Background The National Health Service (NHS) depends on a highly skilled workforce. Anything threatening the well-being of that workforce threatens the delivery of healthcare. Violence and aggression directed towards healthcare professionals is a longstanding problem within the NHS, and is particularly acute in the Emergency Department (ED). This study examined ED staff perceptions and experiences of violent behaviour directed towards them within the ED.
Methods Four EDs were selected to take part in the study. A period of up to 3 days was spent in each ED in order to collect data. Mixed methods were utilised to capture data: incident report forms were examined to establish the reported incidence of violence/aggression, ethnographic observations were noted, and staff interviews were undertaken.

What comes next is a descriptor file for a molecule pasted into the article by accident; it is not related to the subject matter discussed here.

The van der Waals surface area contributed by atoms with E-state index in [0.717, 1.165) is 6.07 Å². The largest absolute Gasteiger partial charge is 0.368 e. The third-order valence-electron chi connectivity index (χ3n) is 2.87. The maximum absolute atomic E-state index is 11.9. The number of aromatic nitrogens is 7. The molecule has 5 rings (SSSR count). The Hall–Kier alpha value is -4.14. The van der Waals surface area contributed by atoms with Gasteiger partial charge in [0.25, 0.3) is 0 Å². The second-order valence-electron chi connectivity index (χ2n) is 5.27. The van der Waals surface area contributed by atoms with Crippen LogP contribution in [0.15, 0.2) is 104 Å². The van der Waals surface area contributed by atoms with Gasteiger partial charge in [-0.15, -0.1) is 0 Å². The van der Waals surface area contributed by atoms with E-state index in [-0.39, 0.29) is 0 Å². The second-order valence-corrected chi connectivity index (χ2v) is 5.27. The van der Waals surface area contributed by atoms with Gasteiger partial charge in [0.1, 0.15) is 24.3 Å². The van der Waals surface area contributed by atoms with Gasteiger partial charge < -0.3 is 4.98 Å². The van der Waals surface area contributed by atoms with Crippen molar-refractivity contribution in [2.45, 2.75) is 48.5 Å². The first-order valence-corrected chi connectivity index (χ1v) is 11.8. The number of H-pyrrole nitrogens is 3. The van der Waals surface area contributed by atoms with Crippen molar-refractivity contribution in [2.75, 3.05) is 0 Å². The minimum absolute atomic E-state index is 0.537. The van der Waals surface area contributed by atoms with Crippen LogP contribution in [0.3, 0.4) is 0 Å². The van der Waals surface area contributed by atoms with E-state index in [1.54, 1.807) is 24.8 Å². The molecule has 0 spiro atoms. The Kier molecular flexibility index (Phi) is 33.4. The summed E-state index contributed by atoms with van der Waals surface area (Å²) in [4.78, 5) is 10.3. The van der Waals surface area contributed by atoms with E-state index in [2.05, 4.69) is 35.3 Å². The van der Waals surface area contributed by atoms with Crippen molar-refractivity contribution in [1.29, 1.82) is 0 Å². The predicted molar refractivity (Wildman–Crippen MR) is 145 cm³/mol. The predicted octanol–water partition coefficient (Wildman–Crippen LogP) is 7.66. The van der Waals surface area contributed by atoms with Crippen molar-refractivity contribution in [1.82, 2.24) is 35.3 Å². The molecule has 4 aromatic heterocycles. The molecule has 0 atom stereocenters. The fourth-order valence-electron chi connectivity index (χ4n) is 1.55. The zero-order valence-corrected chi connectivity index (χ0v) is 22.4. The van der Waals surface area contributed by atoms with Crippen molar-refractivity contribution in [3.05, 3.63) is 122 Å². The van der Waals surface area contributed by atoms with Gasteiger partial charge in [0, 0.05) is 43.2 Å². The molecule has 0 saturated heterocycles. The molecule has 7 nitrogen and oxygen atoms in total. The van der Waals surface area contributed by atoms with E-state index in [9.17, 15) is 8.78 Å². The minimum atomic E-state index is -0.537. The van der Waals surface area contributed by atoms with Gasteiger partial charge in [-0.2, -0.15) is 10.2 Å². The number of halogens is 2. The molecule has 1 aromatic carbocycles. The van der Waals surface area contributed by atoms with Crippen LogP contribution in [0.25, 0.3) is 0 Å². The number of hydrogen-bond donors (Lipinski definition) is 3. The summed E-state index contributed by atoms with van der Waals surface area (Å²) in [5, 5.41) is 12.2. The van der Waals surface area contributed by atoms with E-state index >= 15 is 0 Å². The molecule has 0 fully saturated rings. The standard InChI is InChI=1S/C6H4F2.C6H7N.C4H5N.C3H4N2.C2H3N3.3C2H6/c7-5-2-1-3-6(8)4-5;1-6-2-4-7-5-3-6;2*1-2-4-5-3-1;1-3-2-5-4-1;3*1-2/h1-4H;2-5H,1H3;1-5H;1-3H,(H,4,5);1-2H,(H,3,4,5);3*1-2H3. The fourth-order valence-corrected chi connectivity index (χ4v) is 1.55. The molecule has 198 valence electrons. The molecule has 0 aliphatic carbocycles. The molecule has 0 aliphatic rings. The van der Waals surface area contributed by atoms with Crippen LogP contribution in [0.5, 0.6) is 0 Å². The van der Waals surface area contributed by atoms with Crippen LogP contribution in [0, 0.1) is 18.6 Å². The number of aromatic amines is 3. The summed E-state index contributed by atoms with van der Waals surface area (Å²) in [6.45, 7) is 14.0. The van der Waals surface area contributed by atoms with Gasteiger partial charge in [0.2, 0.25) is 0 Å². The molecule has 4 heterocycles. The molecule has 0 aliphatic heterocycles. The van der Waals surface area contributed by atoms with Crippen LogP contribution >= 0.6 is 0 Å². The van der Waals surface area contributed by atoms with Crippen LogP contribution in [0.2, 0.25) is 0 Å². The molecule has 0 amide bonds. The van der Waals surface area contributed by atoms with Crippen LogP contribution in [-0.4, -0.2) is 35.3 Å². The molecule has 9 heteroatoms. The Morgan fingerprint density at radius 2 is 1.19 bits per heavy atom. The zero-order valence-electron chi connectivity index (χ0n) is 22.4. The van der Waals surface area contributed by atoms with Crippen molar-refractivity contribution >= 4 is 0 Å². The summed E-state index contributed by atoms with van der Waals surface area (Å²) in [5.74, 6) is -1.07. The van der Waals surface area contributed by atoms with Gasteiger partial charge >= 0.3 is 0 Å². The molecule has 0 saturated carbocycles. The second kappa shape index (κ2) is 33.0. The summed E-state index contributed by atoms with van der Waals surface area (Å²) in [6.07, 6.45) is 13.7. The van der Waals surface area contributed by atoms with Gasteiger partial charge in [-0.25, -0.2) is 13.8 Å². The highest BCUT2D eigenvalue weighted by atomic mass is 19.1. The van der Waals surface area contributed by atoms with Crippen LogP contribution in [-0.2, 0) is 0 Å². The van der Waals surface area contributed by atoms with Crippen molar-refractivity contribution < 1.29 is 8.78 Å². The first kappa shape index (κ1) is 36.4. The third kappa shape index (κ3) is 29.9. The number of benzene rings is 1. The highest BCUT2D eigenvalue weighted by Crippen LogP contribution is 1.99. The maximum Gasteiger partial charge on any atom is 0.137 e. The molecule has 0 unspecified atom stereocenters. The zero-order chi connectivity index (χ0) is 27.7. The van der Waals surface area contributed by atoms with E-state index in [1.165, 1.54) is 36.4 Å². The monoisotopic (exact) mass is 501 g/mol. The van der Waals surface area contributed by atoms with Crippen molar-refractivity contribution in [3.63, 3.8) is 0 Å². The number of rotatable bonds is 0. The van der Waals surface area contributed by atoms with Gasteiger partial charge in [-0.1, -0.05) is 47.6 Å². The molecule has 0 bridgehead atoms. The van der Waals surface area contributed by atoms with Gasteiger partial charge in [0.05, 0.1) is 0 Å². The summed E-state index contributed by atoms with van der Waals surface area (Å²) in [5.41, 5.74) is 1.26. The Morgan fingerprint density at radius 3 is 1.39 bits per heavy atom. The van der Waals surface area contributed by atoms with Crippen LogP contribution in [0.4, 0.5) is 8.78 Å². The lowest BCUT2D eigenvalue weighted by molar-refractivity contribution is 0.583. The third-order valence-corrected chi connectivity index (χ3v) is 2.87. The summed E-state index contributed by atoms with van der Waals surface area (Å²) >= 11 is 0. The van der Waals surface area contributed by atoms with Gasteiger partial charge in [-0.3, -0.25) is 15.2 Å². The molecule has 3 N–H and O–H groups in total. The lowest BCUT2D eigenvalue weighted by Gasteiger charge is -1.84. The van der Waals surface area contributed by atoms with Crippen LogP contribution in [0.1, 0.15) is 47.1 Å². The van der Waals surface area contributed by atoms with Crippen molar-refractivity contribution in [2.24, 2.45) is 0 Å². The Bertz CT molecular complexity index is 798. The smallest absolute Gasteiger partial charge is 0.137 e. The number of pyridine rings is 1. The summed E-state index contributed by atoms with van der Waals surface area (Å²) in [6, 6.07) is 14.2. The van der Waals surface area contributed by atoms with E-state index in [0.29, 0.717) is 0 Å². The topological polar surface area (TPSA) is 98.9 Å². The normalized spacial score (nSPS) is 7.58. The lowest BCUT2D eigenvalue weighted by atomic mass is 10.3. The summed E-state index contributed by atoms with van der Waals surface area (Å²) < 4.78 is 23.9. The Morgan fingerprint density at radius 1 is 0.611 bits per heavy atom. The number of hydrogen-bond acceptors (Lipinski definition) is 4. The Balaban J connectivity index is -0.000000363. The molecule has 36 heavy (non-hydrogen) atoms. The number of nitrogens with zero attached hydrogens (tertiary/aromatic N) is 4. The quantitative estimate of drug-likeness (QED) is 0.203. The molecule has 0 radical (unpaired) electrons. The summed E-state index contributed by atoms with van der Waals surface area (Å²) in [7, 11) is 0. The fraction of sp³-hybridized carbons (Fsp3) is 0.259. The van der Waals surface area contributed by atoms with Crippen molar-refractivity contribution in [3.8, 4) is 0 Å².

Results Staff defined violence as having both verbal and physical dimensions, and felt that verbal aggression was a regular occurrence. Staff communicated a number of reasons, which went beyond excessive alcohol consumption, as to why EDs are particularly susceptible to aggression/violence.
There was variation in reporting behaviour between departments and individuals. This appeared to be linked to the presence of security staff within the hospital, staff disillusionment with the reporting process, and issues with the incident report form itself.
Conclusions This study adds to current evidence regarding how staff perceive and experience violence in the ED. Given the variation in reporting behaviour, national figures on violence within the NHS are likely to be underestimated. More research is needed to understand the true prevalence of violence occurring in the ED.
- emergency department
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